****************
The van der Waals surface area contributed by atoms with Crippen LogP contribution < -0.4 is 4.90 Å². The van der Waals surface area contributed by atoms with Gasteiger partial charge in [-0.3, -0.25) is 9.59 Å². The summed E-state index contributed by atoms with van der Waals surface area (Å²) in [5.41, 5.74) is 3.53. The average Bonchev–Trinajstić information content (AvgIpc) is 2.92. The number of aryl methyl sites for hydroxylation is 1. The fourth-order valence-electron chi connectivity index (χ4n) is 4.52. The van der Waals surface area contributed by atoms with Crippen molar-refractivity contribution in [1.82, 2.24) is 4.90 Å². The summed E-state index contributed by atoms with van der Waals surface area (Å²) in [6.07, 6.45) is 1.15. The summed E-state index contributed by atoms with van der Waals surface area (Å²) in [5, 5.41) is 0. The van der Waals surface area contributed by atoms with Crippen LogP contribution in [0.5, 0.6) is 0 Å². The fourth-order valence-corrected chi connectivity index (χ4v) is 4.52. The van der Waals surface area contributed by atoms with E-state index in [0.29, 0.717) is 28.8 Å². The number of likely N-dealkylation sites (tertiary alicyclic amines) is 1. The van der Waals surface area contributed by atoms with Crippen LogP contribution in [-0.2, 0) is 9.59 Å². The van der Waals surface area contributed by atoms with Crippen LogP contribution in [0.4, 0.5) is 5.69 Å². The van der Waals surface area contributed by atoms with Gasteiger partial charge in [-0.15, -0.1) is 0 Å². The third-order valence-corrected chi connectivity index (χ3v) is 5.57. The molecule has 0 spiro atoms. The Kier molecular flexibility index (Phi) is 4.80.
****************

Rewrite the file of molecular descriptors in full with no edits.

The van der Waals surface area contributed by atoms with Crippen LogP contribution < -0.4 is 4.90 Å². The van der Waals surface area contributed by atoms with Gasteiger partial charge in [-0.3, -0.25) is 9.59 Å². The summed E-state index contributed by atoms with van der Waals surface area (Å²) in [5.41, 5.74) is 3.53. The average Bonchev–Trinajstić information content (AvgIpc) is 2.92. The number of aryl methyl sites for hydroxylation is 1. The fourth-order valence-electron chi connectivity index (χ4n) is 4.52. The van der Waals surface area contributed by atoms with Crippen molar-refractivity contribution in [1.82, 2.24) is 4.90 Å². The summed E-state index contributed by atoms with van der Waals surface area (Å²) in [6.07, 6.45) is 1.15. The summed E-state index contributed by atoms with van der Waals surface area (Å²) in [5, 5.41) is 0. The van der Waals surface area contributed by atoms with Crippen LogP contribution in [0.5, 0.6) is 0 Å². The fourth-order valence-corrected chi connectivity index (χ4v) is 4.52. The van der Waals surface area contributed by atoms with E-state index in [0.29, 0.717) is 28.8 Å². The number of likely N-dealkylation sites (tertiary alicyclic amines) is 1. The van der Waals surface area contributed by atoms with Crippen LogP contribution in [-0.2, 0) is 9.59 Å². The van der Waals surface area contributed by atoms with Crippen LogP contribution in [0.4, 0.5) is 5.69 Å². The van der Waals surface area contributed by atoms with Gasteiger partial charge in [-0.15, -0.1) is 0 Å². The third-order valence-corrected chi connectivity index (χ3v) is 5.57. The molecule has 0 spiro atoms. The Kier molecular flexibility index (Phi) is 4.80.